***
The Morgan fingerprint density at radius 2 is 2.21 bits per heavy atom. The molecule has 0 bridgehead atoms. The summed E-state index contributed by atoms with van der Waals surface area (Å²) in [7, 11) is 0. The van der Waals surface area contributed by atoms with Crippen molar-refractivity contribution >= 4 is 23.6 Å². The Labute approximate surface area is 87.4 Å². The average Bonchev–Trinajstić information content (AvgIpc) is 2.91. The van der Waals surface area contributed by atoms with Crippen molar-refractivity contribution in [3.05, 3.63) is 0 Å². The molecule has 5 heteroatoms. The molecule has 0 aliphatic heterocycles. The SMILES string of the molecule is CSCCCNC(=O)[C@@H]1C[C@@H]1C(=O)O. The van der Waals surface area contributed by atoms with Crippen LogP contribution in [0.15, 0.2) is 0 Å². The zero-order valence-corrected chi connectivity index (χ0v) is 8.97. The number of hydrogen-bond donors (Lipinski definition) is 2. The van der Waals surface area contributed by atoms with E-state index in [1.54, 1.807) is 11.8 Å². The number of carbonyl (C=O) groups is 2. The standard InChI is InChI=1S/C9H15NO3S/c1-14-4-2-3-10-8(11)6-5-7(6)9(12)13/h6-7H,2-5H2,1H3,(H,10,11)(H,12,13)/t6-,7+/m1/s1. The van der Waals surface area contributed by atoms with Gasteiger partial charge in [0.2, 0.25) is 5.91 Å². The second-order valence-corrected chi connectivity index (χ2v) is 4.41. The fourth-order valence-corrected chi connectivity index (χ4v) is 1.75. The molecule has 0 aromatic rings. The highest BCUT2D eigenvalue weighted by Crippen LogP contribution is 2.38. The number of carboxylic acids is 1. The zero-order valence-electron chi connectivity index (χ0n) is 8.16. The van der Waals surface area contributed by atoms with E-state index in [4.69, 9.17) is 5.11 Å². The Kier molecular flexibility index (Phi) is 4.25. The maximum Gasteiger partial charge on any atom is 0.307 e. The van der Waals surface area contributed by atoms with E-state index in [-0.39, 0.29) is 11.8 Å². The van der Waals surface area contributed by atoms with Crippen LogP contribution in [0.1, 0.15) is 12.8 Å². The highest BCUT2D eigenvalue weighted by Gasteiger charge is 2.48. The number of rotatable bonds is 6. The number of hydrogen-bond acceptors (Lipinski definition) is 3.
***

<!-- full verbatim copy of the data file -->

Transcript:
The Morgan fingerprint density at radius 2 is 2.21 bits per heavy atom. The molecule has 0 bridgehead atoms. The summed E-state index contributed by atoms with van der Waals surface area (Å²) in [7, 11) is 0. The van der Waals surface area contributed by atoms with Crippen molar-refractivity contribution >= 4 is 23.6 Å². The Labute approximate surface area is 87.4 Å². The average Bonchev–Trinajstić information content (AvgIpc) is 2.91. The van der Waals surface area contributed by atoms with Crippen molar-refractivity contribution in [3.05, 3.63) is 0 Å². The molecule has 5 heteroatoms. The molecule has 0 aliphatic heterocycles. The SMILES string of the molecule is CSCCCNC(=O)[C@@H]1C[C@@H]1C(=O)O. The van der Waals surface area contributed by atoms with Crippen LogP contribution in [0.15, 0.2) is 0 Å². The zero-order valence-corrected chi connectivity index (χ0v) is 8.97. The number of hydrogen-bond donors (Lipinski definition) is 2. The van der Waals surface area contributed by atoms with E-state index in [1.54, 1.807) is 11.8 Å². The number of carbonyl (C=O) groups is 2. The standard InChI is InChI=1S/C9H15NO3S/c1-14-4-2-3-10-8(11)6-5-7(6)9(12)13/h6-7H,2-5H2,1H3,(H,10,11)(H,12,13)/t6-,7+/m1/s1. The van der Waals surface area contributed by atoms with Gasteiger partial charge in [0.2, 0.25) is 5.91 Å². The second-order valence-corrected chi connectivity index (χ2v) is 4.41. The fourth-order valence-corrected chi connectivity index (χ4v) is 1.75. The molecule has 0 aromatic rings. The highest BCUT2D eigenvalue weighted by Crippen LogP contribution is 2.38. The number of carboxylic acids is 1. The zero-order valence-electron chi connectivity index (χ0n) is 8.16. The van der Waals surface area contributed by atoms with E-state index in [4.69, 9.17) is 5.11 Å². The Kier molecular flexibility index (Phi) is 4.25. The maximum Gasteiger partial charge on any atom is 0.307 e. The van der Waals surface area contributed by atoms with E-state index in [-0.39, 0.29) is 11.8 Å². The van der Waals surface area contributed by atoms with Crippen LogP contribution in [0.1, 0.15) is 12.8 Å². The highest BCUT2D eigenvalue weighted by Gasteiger charge is 2.48. The number of rotatable bonds is 6. The number of hydrogen-bond acceptors (Lipinski definition) is 3.